I’ve had this thought in my mind for a while now but I’ve never really known how to make the little seed in my mind into something helpful and useful for the rest of you but after a recent conversation with the wonderful and talented Lauren McCrostie, I finally realised my thought’s potential and it all starts with four very simple words – we all wear clothes.

Ethical Fashion Advice - How to Understand Fast-Fashion


FEATURED: Floral Trousers (ASOS Africa) // All others (Second-hand/Vintage) 


The reason for highlighting this simple phrase and statement is because I believe it is one idea that we can all understand and learn from especially when it comes to ethical education and conscious consumerism. There are a lot of terminologies thrown around when it comes to the issue of fast-fashion and ethics, so much so that the ethical platform, Project JUST, has a full page dedicated to slang terms you might not know the definition of.

In fact, it starts just there, with the phrase ‘fast-fashion’. It’s the most commonly used term when it comes to trying to explain why the shops we find on the high-street aren’t all as pretty as they seem and why the earth is being damaged by an industry which is supposed to be full of glamour and beauty. Although the term is relatively easy to understand – it’s the system in which provides fast and cheap fashion, producing large amounts of stock and creating large amounts of profit – if you were to use the phrase in everyday conversation, understandably, not everyone will understand you straight off the bat.

As someone who is expanding their knowledge of ethics and sustainability daily, I can admit that life was a lot easier to take for granted before it all started to click for me. Although I was aware of certain issues like waste and global warming, I now take it into consideration in my daily life, even if it’s in a context which isn’t remotely related to fashion or my clothes. It’s just within me now, to try and do better.

Ethical Fashion Advice - How to Understand Fast-Fashion

But with these phrases and words and all of the nitty gritty information, can we get just about anybody to understand the negative impacts of what we wear, by only focusing on ‘fast-fashion’ and ‘the industry’? And no, I’m not going back on what I said in my piece about second-hand shopping – the industry is important to understand but perhaps it’s not vital when trying to get people to start questioning their choices.

A great way to explain this more simply is looking at our food. Just like the statement ‘we all wear clothes’, the majority of us fortunate to be even having this discussion, are all able to say ‘we all eat food’. The food industry is often used as a way to explain what we mean by ‘transparency’, as, in recent years, it has become a lot more open to sharing where produce comes from, leading consumers to become more aware of what they’re actually consuming. It’s all essential to our lives and we all care in some respect or another because every day we aim to eat three healthy meals.

So, why don’t we all care about where our clothes come from if we’re putting them on our bodies just as frequently? Even beauty and make-up can inspire us – we care about what we put on our skin with what chemicals are being used or whether an animal has been used to test a product prior to being sold.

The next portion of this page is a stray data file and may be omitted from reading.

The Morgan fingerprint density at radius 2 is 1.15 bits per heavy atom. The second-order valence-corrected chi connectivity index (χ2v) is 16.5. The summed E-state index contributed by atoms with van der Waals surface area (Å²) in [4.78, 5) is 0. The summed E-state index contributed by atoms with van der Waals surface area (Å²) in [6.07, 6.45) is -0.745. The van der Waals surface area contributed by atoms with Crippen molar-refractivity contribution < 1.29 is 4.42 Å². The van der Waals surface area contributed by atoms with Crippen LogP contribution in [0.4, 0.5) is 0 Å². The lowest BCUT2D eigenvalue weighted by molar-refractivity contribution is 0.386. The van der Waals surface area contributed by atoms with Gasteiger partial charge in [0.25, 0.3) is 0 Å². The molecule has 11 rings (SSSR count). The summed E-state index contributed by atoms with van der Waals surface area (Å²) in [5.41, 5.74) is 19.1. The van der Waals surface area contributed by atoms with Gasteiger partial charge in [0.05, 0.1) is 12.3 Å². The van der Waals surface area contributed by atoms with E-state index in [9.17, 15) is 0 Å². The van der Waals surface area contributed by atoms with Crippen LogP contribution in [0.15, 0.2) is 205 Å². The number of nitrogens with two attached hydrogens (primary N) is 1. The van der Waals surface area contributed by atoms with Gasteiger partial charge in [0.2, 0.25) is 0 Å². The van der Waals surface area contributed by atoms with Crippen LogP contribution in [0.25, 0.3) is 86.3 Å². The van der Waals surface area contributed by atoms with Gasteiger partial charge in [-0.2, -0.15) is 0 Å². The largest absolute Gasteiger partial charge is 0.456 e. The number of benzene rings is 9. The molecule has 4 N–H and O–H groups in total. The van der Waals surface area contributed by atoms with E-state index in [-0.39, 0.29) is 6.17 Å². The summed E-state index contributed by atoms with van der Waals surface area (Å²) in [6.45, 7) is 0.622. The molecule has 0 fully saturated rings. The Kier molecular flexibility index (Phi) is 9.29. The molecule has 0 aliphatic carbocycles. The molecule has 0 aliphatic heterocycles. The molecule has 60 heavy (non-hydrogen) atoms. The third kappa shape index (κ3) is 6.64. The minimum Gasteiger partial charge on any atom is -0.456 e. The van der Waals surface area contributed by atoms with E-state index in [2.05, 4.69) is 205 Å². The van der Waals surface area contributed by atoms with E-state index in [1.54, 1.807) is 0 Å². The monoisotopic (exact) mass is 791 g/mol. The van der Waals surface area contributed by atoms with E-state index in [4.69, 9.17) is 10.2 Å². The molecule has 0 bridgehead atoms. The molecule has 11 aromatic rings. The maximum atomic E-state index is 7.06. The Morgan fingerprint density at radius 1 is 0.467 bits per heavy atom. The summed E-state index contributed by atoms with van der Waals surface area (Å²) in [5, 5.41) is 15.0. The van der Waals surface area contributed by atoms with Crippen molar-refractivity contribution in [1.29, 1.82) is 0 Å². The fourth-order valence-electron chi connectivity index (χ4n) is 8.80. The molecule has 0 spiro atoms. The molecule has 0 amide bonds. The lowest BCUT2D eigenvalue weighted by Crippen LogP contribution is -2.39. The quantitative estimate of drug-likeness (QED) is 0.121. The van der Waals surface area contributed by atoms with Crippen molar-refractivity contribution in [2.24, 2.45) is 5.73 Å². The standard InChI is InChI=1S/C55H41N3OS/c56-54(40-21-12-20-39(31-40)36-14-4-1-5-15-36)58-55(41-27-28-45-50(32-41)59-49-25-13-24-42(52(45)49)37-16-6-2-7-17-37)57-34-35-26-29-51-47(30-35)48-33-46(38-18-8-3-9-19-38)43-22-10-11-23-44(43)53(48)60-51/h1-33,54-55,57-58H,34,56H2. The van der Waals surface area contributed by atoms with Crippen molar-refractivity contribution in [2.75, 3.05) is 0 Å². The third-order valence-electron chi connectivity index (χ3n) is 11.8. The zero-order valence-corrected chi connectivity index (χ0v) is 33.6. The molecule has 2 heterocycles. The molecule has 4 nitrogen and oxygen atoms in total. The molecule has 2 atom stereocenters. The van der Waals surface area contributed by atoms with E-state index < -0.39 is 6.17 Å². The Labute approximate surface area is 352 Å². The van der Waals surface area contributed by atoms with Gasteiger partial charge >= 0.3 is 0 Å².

Ethical Fashion Advice - How to Understand Fast-Fashion

This is a reason why Fashion Revolution’s #WhoMadeMyClothes campaign should be so easy to get people behind. The term ‘clothes’ strips things down to the basics of what we all wear. Asking where our clothes come from is a lot easier to do than asking why H&M is producing 52 micro-collections a year; that’s fashion (fast-fashion, specfically). If we start to separate the two terms, clothes and fashion into two separate entities, then we’re more likely to get just about anybody on board in some shape or form.

Returning to food, there are a lot of questions we can adapt to our clothes. Questions like – What are you eating? How do you store your food? What do you do with old food? – can all be changed to revolve around clothing and get people thinking in that same way about something which is essentially, affecting us all in the same way. As a whole, we try to eat healthy food and we store it in the fridge or in a cool dry place. We recycle food and put scraps on the compost. If the fashion industry is supposedly the 2nd most polluting industry on the planet, why are we not all taking on this same mindset? It’s seems simple, really.

Ethical Fashion Advice - How to Understand Fast-Fashion

For those of you who are already starting to become more conscious consumers or are wondering how to go about spreading the message, here are some questions which can get people thinking in very simple terms:


~ QUESTIONS ~

What are you wearing?
What do you wear on a day-to-day basis?
Where did you buy them?
What do the labels say? Do you know what they mean?

Where were your clothes made?
➯ Would you like to know where?
Do you know who made them?
How do you look after your clothes?
What do you do with old clothes?


Don’t stop there though, if you’re interested in learning even more or want to start asking some more in-depth questions, then make sure to take a look at my educational resources from the past year. They should be helpful for you, your friends and family and anyone else you want to pass on knowledge too. Oh and don’t forget, ethical fashion shouldn’t make you feel bad, either.